Another famous one, mainly for the many animals living in its vicinity. On the way there, we spotted rhinos, cheetahs, zebras, hyenas and more, arriving last minute at the camp because we had so much to see.

We went for a morning drive, not so interesting either.

– Skukuza

The “capital” of the park, a very big camp, therefore a little crowded.

– Pretoriuskop

The oldest camp of the park, and the Wimpy’s didn’t suit us too much.

We had booked a night drive, which we had hoped to cancel upon arrival as, like I said, you tend to get too much of them. We had read about a bush braaii, which sounded like an amazing plan, but that doesn’t happen everyday. In the end, we went anyway, as there’s nothing much to do in the camp anyway. It got a little boring (I even slept), but we did spot a cheetah just on the way back near the camp, making it up for the rest of the drive.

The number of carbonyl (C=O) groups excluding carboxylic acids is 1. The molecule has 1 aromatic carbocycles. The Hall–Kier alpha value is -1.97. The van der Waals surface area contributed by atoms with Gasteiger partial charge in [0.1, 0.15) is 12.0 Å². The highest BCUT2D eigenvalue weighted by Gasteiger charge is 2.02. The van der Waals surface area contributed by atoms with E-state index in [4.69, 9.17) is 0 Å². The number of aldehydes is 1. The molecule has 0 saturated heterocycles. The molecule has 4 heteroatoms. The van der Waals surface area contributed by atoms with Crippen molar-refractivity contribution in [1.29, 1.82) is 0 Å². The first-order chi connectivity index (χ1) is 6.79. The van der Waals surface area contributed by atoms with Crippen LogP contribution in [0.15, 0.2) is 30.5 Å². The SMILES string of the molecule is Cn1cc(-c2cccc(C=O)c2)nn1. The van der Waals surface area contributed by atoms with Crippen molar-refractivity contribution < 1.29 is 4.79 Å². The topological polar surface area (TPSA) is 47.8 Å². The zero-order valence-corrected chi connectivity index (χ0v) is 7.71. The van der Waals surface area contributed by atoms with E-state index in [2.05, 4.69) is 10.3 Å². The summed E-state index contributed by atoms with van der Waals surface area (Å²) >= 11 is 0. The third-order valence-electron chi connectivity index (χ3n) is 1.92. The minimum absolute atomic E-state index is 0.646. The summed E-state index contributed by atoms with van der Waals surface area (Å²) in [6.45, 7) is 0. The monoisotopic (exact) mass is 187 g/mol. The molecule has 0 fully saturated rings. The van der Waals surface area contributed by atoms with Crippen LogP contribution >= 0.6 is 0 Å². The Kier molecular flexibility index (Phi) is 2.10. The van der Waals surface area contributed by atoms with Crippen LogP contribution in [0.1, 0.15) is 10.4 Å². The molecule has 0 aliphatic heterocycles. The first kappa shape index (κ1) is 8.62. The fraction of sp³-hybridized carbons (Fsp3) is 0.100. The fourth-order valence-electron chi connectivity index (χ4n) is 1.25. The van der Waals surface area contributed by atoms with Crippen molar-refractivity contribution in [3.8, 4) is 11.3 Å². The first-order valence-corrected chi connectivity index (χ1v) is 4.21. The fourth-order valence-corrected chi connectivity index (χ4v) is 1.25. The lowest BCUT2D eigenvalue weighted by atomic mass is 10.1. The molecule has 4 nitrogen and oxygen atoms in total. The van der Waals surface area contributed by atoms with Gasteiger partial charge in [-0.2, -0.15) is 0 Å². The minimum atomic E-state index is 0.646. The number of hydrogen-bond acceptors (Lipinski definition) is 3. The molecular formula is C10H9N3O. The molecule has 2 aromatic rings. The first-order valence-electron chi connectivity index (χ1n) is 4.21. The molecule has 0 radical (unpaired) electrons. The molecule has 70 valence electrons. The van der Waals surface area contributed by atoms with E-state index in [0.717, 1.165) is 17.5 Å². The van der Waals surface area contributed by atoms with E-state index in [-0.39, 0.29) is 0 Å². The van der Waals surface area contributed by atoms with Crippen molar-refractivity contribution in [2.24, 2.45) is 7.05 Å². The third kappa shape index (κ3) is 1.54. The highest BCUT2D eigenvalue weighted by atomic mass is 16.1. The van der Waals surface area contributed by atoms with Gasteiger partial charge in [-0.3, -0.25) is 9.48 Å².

We also went for a morning walk, which ended to be my favorite of all activities. After a quick drive during sunrise, with magnificent views, the small group that we were got out for a simple walk through the bush. The guides told us right away we would not necessarily spot animals, but that we were here to catch the sensation of what it’s like to be in the bush. It was very interesting and instructive, in the early morning air. And we did get to spot a couple of elephants and a rhinoceros and her baby from afar.

So, don’t give up on the drives! But know they won’t all be interesting.

How to book

Go online! Only one website to go to: It is the officialy website for all the South-African National parks.

That being said, it’s not such an easy friendly website, that’s why we’re writing a quick how-to section on it.

The most forward is to start by picking which park you want to book for in the Explore Park icon. This way, the menus now all relate to that specific park. Following the same idea, you best then pick a specific camp in the Select a camp menu that showed up on the next page.